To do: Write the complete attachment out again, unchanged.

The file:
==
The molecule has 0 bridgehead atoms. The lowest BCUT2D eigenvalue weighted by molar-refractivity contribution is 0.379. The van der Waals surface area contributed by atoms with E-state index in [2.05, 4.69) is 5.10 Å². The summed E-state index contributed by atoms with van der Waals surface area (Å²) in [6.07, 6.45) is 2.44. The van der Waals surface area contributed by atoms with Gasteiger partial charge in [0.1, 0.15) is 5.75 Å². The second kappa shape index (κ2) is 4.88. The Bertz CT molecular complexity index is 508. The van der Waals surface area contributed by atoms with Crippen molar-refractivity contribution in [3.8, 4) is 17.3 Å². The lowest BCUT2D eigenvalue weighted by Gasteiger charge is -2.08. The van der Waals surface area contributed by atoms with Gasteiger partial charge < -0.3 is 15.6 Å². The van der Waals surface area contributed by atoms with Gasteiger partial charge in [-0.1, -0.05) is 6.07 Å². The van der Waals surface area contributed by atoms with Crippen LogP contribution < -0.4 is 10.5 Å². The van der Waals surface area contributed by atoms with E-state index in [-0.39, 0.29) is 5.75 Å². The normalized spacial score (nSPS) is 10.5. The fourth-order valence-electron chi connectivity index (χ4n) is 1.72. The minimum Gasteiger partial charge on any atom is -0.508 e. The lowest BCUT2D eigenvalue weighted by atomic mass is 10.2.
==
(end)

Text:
The molecule has 0 bridgehead atoms. The lowest BCUT2D eigenvalue weighted by molar-refractivity contribution is 0.379. The van der Waals surface area contributed by atoms with E-state index in [2.05, 4.69) is 5.10 Å². The summed E-state index contributed by atoms with van der Waals surface area (Å²) in [6.07, 6.45) is 2.44. The van der Waals surface area contributed by atoms with Gasteiger partial charge in [0.1, 0.15) is 5.75 Å². The second kappa shape index (κ2) is 4.88. The Bertz CT molecular complexity index is 508. The van der Waals surface area contributed by atoms with Crippen molar-refractivity contribution in [3.8, 4) is 17.3 Å². The lowest BCUT2D eigenvalue weighted by Gasteiger charge is -2.08. The van der Waals surface area contributed by atoms with Gasteiger partial charge < -0.3 is 15.6 Å². The van der Waals surface area contributed by atoms with Gasteiger partial charge in [-0.1, -0.05) is 6.07 Å². The van der Waals surface area contributed by atoms with Crippen LogP contribution < -0.4 is 10.5 Å². The van der Waals surface area contributed by atoms with E-state index in [-0.39, 0.29) is 5.75 Å². The normalized spacial score (nSPS) is 10.5. The fourth-order valence-electron chi connectivity index (χ4n) is 1.72. The minimum Gasteiger partial charge on any atom is -0.508 e. The lowest BCUT2D eigenvalue weighted by atomic mass is 10.2.